Essentials for Good Asthma Management

Recently on social media I have become so aware that many with asthma do not have the essential tools they need to enable them to manage their asthma effectively and live a life where asthma does not impede their daily routine.

1. Personal Asthma Action Plan (PAAP)

or action plan for short. This is essential for every asthmatic no matter how mild or severe your asthma is having a PAAP is your go to if your asthma is bothering you. A PAAP needs to be filled out in conjunction with your asthma nurse, asthma consultant or GP- whoever has the most input to your asthma care. The PAAP is a basic step guide telling you what to do when you asthma symptoms get worse or if you are having as asthma attack.

Asthma UK Personal Asthma Action Plan (PAAP)

There are many different types of PAAP available. I like the ones which are colour coded red, amber green but you get ones without colour but still have the same step system. There are also mobile apps available which you can input your information into.

If you have very severe asthma and your asthma does not fit on the generic PAAP you can make your own with your asthma team.

For example I have one that is just written on an A4 piece of paper with the different steps I need to take depending on how I am feeling and what my peak flow readings are. I am on maximal inhaled therapy which is why I cant use a generic PAAP but it doesn’t mean I cant have a PAAP.

Your PAAP should be reviewed at your annual asthma review or whenever your medication changes. Please make sure YOU ask your care provider to go through your plan and make sure it is accurate. Also make sure you know where it is and what you should be doing with it.

For template PAAP you can just google “personal asthma action plan” and it comes up with a host of different types of plan that can be used.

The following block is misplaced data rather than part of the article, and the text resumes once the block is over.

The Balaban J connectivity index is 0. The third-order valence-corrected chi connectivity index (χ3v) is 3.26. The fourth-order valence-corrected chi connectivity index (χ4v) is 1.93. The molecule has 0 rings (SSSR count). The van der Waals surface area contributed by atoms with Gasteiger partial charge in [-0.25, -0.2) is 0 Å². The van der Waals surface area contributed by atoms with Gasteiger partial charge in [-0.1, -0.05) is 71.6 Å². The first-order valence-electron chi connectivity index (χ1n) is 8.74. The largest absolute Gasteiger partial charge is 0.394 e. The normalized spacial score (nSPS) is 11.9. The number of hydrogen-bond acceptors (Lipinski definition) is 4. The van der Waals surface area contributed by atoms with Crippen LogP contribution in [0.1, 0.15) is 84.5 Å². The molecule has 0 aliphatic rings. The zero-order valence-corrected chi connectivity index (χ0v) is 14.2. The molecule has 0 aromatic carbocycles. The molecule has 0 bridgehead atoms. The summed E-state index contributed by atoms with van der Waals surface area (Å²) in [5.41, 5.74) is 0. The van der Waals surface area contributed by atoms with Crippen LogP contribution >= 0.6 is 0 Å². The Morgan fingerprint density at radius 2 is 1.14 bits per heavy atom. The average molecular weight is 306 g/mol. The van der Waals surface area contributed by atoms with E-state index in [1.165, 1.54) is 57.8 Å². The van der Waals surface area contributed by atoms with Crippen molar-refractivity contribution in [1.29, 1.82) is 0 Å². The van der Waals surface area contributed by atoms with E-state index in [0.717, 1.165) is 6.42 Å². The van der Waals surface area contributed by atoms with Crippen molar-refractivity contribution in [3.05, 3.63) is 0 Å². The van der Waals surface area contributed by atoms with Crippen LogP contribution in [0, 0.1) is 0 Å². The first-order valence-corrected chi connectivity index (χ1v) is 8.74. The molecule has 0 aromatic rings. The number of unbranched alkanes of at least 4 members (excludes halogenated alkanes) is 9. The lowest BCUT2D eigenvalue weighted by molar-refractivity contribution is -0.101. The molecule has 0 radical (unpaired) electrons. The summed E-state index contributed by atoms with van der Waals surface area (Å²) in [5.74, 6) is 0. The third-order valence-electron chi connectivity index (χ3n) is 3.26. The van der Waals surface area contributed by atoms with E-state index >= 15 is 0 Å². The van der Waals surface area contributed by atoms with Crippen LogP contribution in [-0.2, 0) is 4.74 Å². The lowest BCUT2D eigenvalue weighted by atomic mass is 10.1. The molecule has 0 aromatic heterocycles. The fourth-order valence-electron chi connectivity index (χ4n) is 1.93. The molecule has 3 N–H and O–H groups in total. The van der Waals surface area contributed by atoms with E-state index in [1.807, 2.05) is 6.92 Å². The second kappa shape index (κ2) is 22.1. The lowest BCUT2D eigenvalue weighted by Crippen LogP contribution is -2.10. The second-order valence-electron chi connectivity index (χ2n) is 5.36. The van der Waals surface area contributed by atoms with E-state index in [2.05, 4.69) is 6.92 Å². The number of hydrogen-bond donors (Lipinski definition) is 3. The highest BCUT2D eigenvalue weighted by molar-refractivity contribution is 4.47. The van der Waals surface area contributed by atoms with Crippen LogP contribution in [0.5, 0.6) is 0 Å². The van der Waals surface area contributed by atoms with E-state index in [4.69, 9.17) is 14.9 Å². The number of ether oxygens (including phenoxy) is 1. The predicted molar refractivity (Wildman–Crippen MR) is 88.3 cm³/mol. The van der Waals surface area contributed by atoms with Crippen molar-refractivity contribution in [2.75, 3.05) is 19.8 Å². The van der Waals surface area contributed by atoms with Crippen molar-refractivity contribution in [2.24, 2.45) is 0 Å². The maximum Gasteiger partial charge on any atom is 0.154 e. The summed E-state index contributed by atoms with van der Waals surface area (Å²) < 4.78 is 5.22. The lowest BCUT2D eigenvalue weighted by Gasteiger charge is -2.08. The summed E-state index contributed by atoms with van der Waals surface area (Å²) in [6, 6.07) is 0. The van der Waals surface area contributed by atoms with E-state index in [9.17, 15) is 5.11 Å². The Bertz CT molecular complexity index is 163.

2. Peak flow

One of the key tools and device every asthmatic should have is a peak flow meter. The peak flow meter is the main tool used to monitor how well our lungs are functioning. Using a peak flow when we are well gives a base line so that if the peak flow reading drops we know that there is something up with our asthma. Often in some asthmatics the peak flow reading will drop before we feel any symptoms. This is key and acting on this change by following our PAAP can stave off an attack or becoming seriously unwell.

Standard Peak Flow Meter

The peak flow is a key diagnostic tool in primary care (GP surgery or asthma nurse) and most will have had to do a 2 week peak flow diary prior to being diagnosed.

Keeping a peak flow diary allows us as asthmatics to see how our asthma is doing and identify any trends particularly for female asthmatics who may find their asthma gets worse prior to, during or after their monthly cycle. It is a faff to remember to write down your results but it is worth it. I have my peak flow meter next to my inhalers so if I forget to do my inhalers I forget my peak flow too but as I have an app on my phone that reminds me to take my meds (as well as them sitting out on the bunker next to my toothbrush) so I have no excuse. I also use an electronic peak flow meter which stores all my results because I was hopeless at writing the numbers down.

A peak flow is not very handy when you have an asthma attack as your breathing is a bit disordered during an attack but can be handy for seeing how you are recovering from the attack. This is why it is so key to know what your peak flow is when you are well so you can see where your lungs are.

If you do not have a peak flow meter you can either ask to be prescribed one or they are fairly inexpensive unless you want a really fancy one but every asthmatic needs one- no excuses!

3. Understanding your asthma & what your medication does.

I feel that to really get to grips with asthma control you need to understand what asthma is, the type of asthma you have and what your medication is and how it works.

There are so many misconceptions about asthma many which stem from the media but asthma can affect anyone at anytime. There are a large number of different types of asthma which require different types of treatment. A few types of asthma are: exercise induced asthma, adult onset asthma, cough variant asthma, allergic asthma, difficult to control asthma, severe asthma, occupational asthma, childhood asthma, seasonal asthma, and non allergic asthma. I am sure I have missed some types out but these are the main ones.